Veno Occlusive Disease or VOD, a condition in which some of the veins in the liver are blocked, is a complication of cancer treatment given prior to stem cell transplantation. Severe VOD is associated with multiple-organ failure and high rates of morbidity and mortality. Currently, there are no approved treatments for VOD by either the U.S. FDA or the European Medicines Agency. One of the promising experimental drugs for the treatment of veno-occlusive disease is Defibrotide, developed by Italian drugmaker Gentium S.p.A. (GENT: Quote).
For readers who are new to Gentium, here's a brief overview of the company's pipeline and the upcoming events to watch out for...
Defibrotide is the company's most advanced product candidate, which has completed a phase III trial for treatment of severe VOD in the U.S., Canada and Israel and a phase II/III pediatric trial in Europe for the prevention of VOD.
Gentium submitted a New Drug Application to the FDA for Defibrotide for the treatment of hepatic veno-occlusive disease in adults and children undergoing hematopoietic stem cell transplantation in July of 2011. However, with the FDA raising concerns regarding the completeness of the datasets for both the treatment and prevention studies, the company voluntarily withdrew the Defibrotide NDA last August. Since then, Gentium has engaged contract research organizations, or CROs, and several outside consultants to assist in addressing the issues raised by the FDA, and is working towards a resubmission of Defibrotide NDA.
An application seeking marketing approval for Defibrotide to treat and prevent hepatic veno-occlusive disease in adults and children undergoing haematopoietic stem cell transplantation therapy was submitted to the EMA by Gentium in May of 2011. The EMA's Committee for Medicinal Products for Human Use, or CHMP, which reviewed the Defibrotide application, issued the LoQs (List of Questions) last September, seeking some clarifications from the company regarding the drug.
In February of this year, Gentium responded to the EMA's List of Questions for Defibrotide application. However, as further clarification was required, the CHMP issued a LoOI, or List of Outstanding Issues, for the Defibrotide application in May of 2012.
In line with the regulatory timetable, last week (June 21), the company submitted its response to the List of Outstanding Issues received from the CHMP. If no further explanation or clarification is required, a recommendation regarding the approval of Defibrotide could be issued by the CHMP as early as the third quarter of 2012, according to Gentium.
Even though Defibrotide is not approved anywhere in the world, it continues to be distributed through the company's cost recovery and named-patient programs. The volume of Defibrotide distributed has been on the rise over the years, thanks to increased awareness of Defibrotide and the distribution partnerships established by Gentium.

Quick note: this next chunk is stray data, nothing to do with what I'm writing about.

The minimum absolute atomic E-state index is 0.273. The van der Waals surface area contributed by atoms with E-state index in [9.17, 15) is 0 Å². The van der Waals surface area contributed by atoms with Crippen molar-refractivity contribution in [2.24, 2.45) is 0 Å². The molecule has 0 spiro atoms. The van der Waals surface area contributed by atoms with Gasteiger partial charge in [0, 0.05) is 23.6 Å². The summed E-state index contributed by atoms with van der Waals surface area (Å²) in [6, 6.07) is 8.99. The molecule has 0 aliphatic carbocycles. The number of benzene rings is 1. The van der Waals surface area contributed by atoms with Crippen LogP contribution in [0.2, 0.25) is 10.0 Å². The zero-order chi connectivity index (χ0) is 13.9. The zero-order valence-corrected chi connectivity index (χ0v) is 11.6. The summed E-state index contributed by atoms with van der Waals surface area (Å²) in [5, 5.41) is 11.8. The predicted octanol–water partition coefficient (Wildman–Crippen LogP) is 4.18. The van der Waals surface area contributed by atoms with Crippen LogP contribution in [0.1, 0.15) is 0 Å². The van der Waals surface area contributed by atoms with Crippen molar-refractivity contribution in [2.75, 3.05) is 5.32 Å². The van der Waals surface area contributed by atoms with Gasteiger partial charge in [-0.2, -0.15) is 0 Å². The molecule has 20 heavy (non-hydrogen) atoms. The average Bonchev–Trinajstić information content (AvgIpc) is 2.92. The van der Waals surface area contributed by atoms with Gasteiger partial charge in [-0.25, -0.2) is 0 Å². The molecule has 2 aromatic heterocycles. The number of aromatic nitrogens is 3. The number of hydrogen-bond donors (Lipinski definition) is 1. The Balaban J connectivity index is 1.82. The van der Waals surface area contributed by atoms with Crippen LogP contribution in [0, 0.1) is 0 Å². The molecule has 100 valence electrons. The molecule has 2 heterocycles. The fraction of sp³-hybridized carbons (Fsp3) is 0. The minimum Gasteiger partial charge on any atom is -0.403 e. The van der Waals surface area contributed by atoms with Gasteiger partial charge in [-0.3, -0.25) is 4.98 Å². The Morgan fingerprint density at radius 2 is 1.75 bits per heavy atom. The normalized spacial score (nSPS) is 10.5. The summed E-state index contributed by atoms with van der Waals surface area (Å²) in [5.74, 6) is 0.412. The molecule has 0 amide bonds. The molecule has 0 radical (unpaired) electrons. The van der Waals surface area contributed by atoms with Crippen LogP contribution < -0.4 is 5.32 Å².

Defibrotide has been given "orphan" status by the FDA and the EMA, as well as fast-track product" designation by the FDA.
The right to market Defibrotide in the United States, upon FDA approval, to treat and prevent VOD is licensed to Sigma-Tau Pharmaceuticals Inc. In certain European countries and in certain territories in other parts of the world, on a named-patient supply basis, IDIS Ltd. is the exclusive supplier of Defibrotide.
Gentium also has license and/or supply and distribution agreements with specialized regional partners for the distribution of Defibrotide on a named-patient supply basis in Turkey, Israel, Palestinian Authority, Australia, New Zealand, Sweden, Denmark, Norway, Iceland, Finland, Latvia, Lithuania and Estonia.
As recently as May 2, 2012, Gentium appointed PharmaSwiss S.A., a division of Valeant Pharmaceuticals International Inc. (VRX) as the exclusive distributor of Defibrotide in Albania, Bosnia, Bulgaria, Croatia, Cyprus, Czech Republic, Greece, Hungary, Macedonia, Montenegro, Poland, Romania, Serbia, Slovenia and Slovakia.
Apart from the revenue generated through distribution of Defibrotide, Gentium also recognizes revenue from the sale of APIs, or Active Pharmaceutical Ingredients, including urokinase and sulglicotide, produced at the company's manufacturing plant in Italy. Urokinase, an API made from human urine, is used to dissolve fibrin clots while sulglicotide, developed from swine duodenum, is used for ulcer healing and gastrointestinal protection.
A quick look at the company's balance sheet...
In the first quarter ended March 31, 2012 Gentium incurred a net loss of EUR 0.91 million or EUR 0.06 per share on revenues of EUR 5.66 million. That compared with a net income of EUR 1.70 million or EUR 0.114 per share on revenues of EUR 6.05 million. Defibrotide net sales through the named-patient and cost recovery programs in the recent first quarter rose 28% to EUR 4.93 million.
The company ended the first quarter of 2012 with EUR 10.68 million in cash.
Gentium was initially listed on the Amex under ticker 'GNT', following its IPO in June 2005 at $9.00 per ADS. In May 2006, the listing was switched to the NASDAQ National Market System under a new ticker 'GENT'.
GENT has thus far hit a 52-week low of $5.31 and a 52-week high of $10.25. The stock closed Friday's trading at $9.26, down 1.49%.
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by RTT Staff Writer
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